Emmitt Smith was home alone one night in April, minding his own business, when the old picture started crowding his head again. It was Walter Pay-ton, the former Chicago Bears great who rushed for more yards than any back in NFL history. Payton was wearing his familiar number 34. He had that big C on the side of his helmet, and he was chomping on that funny-looking mouthpiece. And he was running, running because that's how Emmitt sees him whenever the picture comes back: Payton slipping past the defense, Payton finding open field, Payton scoring a touchdown.
This night a torrent of numbers came trailing after the picture, and Emmitt felt compelled to write them down. He got out a pen and a piece of paper and made a note that Payton had rushed for almost 17,000 yards in his career. Next to that figure Emmitt scribbled the number 9,000, which is approximately how many yards he has gained since joining the Dallas Cowboys in 1990.
On the page the difference seemed incredible. Payton's figure looked huge, almost epic, while Emmitt's seemed small and insignificant. After considering the disparity for a while, Emmitt did some simple arithmetic. If over the next five years you gain 1,500 yards a season, he said to himself, that'll give you another 7,500.
He was writing furiously now, his face crimped with intensity. It was history, after all, that he was trying to draw a bead on: a place where no runner had ever gone before. Add the 7,500 to the 9,000 you've already gained, he continued, and your total is 16,500.
It was still a few hundred yards short of Payton's mark. But there was something else to consider. In five years Emmitt would be 31. Payton finished his playing career at 33.
"I can be there," Emmitt said later, when he found himself fixating on the great Walter Payton again. "But I've got to hit one helluva pace. I've got to get ahead of the curve...and I can do that. There's time, there's time."
What makes Emmitt run? Why is he in such a hurry? What, exactly, does he expect to find when he gets where he's going?
Today he'll find a new $2 million manse in Addison, Texas, just north of Dallas, because that's where he's headed now, wheeling through traffic with an intensity of purpose that would shame even the Indy 500 boys. Emmitt moved into the house over the Christmas holidays, and he really couldn't be happier, despite the fact that the curtains and bedroom suite haven't come yet and the lawn's a little spotty. Emmitt spared no expense in building the place, for this was to be the home of a man who in only six pro seasons had already won three Super Bowls and four rushing titles and who last year set the NFL record for most touchdowns in a season, 25. To reflect his great good fortune, Emmitt wanted something altogether spectacular. And so now he has it: a home suited for Jay Gatsby, or at least for the best football player in the game today.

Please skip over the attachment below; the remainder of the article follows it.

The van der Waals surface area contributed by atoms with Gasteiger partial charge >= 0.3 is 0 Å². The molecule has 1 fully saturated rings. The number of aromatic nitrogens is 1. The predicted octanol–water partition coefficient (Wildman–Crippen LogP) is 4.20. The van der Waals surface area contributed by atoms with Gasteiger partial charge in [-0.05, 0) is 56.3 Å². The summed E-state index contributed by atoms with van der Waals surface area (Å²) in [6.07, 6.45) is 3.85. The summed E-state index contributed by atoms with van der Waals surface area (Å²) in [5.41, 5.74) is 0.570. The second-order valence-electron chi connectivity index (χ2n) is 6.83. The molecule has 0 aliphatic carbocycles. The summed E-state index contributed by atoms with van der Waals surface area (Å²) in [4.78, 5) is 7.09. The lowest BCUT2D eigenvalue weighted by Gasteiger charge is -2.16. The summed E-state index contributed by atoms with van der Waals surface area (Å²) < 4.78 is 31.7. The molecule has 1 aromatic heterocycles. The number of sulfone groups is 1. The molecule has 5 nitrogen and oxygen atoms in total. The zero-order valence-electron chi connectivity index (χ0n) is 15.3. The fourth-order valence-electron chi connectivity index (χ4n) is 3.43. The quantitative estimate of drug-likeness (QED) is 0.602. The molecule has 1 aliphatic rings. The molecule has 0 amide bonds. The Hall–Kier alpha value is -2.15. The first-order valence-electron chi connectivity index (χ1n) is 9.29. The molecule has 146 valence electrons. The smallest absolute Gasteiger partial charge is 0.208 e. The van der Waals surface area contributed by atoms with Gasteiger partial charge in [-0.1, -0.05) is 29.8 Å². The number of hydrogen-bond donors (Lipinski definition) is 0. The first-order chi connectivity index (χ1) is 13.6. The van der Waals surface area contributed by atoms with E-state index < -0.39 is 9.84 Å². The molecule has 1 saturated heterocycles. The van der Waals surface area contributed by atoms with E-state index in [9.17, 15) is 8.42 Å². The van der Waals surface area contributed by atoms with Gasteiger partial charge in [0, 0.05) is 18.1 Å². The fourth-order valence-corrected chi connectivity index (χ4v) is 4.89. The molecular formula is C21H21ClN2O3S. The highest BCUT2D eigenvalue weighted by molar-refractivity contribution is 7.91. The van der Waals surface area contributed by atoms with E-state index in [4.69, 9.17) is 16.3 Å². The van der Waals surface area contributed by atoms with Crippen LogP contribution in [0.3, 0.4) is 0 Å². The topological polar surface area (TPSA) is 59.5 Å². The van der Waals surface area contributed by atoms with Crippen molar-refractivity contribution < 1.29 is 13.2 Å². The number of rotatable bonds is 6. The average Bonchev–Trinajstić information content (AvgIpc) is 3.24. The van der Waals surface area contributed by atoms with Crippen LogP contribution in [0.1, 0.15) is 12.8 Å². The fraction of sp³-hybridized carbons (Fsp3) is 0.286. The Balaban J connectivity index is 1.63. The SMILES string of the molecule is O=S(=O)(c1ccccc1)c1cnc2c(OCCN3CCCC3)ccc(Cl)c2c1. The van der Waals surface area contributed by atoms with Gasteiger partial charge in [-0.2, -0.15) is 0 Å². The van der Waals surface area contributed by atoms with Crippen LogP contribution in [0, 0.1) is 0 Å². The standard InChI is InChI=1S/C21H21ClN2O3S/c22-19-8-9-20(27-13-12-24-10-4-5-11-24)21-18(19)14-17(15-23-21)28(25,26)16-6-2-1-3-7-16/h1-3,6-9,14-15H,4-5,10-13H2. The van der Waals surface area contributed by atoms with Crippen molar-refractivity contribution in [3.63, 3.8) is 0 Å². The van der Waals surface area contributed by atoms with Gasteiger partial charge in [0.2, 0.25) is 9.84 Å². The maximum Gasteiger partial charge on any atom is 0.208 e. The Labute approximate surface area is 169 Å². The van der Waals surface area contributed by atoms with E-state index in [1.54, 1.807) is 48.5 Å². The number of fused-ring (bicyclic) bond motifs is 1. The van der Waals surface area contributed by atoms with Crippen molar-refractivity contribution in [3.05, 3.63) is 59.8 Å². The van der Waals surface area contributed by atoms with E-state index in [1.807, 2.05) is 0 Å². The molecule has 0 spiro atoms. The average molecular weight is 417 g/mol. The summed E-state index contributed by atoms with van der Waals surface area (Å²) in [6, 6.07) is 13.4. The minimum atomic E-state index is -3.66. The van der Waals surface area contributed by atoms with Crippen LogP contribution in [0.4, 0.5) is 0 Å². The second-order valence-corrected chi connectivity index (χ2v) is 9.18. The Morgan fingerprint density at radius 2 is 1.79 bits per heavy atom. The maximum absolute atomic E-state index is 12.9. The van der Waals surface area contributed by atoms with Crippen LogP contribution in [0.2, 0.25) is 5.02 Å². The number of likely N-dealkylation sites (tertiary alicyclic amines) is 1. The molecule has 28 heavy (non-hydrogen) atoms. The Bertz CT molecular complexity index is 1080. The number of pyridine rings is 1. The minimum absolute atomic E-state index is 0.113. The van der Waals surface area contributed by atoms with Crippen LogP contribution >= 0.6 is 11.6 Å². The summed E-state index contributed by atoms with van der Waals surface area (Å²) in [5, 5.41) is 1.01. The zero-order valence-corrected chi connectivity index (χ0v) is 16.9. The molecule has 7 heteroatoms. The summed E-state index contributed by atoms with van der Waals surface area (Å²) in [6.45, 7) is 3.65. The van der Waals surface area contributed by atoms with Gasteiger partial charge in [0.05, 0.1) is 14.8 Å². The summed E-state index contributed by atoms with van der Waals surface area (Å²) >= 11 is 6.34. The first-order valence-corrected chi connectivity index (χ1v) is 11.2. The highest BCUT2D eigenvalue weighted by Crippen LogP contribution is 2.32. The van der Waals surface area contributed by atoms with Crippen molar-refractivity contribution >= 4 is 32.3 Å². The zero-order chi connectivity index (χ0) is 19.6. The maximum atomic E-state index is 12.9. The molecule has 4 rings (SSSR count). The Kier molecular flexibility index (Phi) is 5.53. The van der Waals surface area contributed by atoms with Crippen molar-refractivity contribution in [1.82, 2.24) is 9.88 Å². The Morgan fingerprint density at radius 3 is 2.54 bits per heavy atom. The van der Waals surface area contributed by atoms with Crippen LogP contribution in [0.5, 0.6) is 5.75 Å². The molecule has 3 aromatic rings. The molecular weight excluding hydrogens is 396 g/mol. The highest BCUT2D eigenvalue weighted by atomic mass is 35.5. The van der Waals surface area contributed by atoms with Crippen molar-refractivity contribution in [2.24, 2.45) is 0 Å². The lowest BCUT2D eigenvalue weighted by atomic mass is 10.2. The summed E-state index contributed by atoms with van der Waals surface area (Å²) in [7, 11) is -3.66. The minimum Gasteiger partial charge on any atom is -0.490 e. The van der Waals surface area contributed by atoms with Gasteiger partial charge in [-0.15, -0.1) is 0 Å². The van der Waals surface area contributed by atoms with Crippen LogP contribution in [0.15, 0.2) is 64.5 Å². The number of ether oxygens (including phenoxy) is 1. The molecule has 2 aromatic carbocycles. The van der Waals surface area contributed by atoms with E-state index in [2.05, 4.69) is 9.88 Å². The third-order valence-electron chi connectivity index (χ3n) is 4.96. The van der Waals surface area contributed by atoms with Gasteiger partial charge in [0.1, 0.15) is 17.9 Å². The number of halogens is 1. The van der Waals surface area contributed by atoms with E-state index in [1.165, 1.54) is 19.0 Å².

Until he made the move, Emmitt occupied fairly modest accommodations for a man of his means, in keeping with his reputation for being someone who likes to stay close to his money. He rented apartments, one after another, never paying more than $800 a month for two bedrooms. But when the annual value of his endorsement deals came to equal that of his $3.4 million salary with the Cowboys, Emmitt threw some money at an architect and said, "O.K., build it," and after 13 torturous months it was ready.
To celebrate, Emmitt's family came out from Pensacola, Fla., over the holidays, and some 30 guests stayed at the house. Emmitt's mother, Mary Smith, always the paragon of modesty, took her shoes off before climbing the staircase, not wanting to scratch the mahogany. "Emmitt, you should cover this with some carpet," she told him. And Emmitt answered, "Mama, you don't cover wood that pretty with carpet." What was amazing was how easily the house held everyone. On Christmas morning the family held hands and sang songs, and everybody was just so happy that Emmitt was happy. He remembered how, when he was a boy, he mowed lawns for money and sold pecans and aluminum cans and squirreled away his savings in a beat-up shoe-box and dreamed a house like this one, dreamed it from top to bottom.